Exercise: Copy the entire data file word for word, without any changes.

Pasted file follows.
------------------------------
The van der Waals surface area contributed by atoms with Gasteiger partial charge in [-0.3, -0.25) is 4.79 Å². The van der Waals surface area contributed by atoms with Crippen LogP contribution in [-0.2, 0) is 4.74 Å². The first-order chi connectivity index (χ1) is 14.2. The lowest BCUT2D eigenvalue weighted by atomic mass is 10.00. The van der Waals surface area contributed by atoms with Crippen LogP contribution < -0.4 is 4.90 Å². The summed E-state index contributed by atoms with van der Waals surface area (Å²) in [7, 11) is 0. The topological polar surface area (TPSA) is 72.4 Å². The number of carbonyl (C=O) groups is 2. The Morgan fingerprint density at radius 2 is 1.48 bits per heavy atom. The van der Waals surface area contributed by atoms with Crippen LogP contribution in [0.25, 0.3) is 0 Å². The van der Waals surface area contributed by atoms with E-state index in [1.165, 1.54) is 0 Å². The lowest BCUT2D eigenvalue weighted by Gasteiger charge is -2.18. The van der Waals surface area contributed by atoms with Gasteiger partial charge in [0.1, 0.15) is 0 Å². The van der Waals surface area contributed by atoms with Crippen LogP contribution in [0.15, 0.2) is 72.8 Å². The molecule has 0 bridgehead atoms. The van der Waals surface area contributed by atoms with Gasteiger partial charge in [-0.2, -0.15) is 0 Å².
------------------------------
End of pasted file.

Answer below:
The van der Waals surface area contributed by atoms with Gasteiger partial charge in [-0.3, -0.25) is 4.79 Å². The van der Waals surface area contributed by atoms with Crippen LogP contribution in [-0.2, 0) is 4.74 Å². The first-order chi connectivity index (χ1) is 14.2. The lowest BCUT2D eigenvalue weighted by atomic mass is 10.00. The van der Waals surface area contributed by atoms with Crippen LogP contribution < -0.4 is 4.90 Å². The summed E-state index contributed by atoms with van der Waals surface area (Å²) in [7, 11) is 0. The topological polar surface area (TPSA) is 72.4 Å². The number of carbonyl (C=O) groups is 2. The Morgan fingerprint density at radius 2 is 1.48 bits per heavy atom. The van der Waals surface area contributed by atoms with Crippen LogP contribution in [0.25, 0.3) is 0 Å². The van der Waals surface area contributed by atoms with E-state index in [1.165, 1.54) is 0 Å². The lowest BCUT2D eigenvalue weighted by Gasteiger charge is -2.18. The van der Waals surface area contributed by atoms with Gasteiger partial charge in [0.1, 0.15) is 0 Å². The van der Waals surface area contributed by atoms with Crippen LogP contribution in [0.15, 0.2) is 72.8 Å². The molecule has 0 bridgehead atoms. The van der Waals surface area contributed by atoms with Gasteiger partial charge in [-0.2, -0.15) is 0 Å².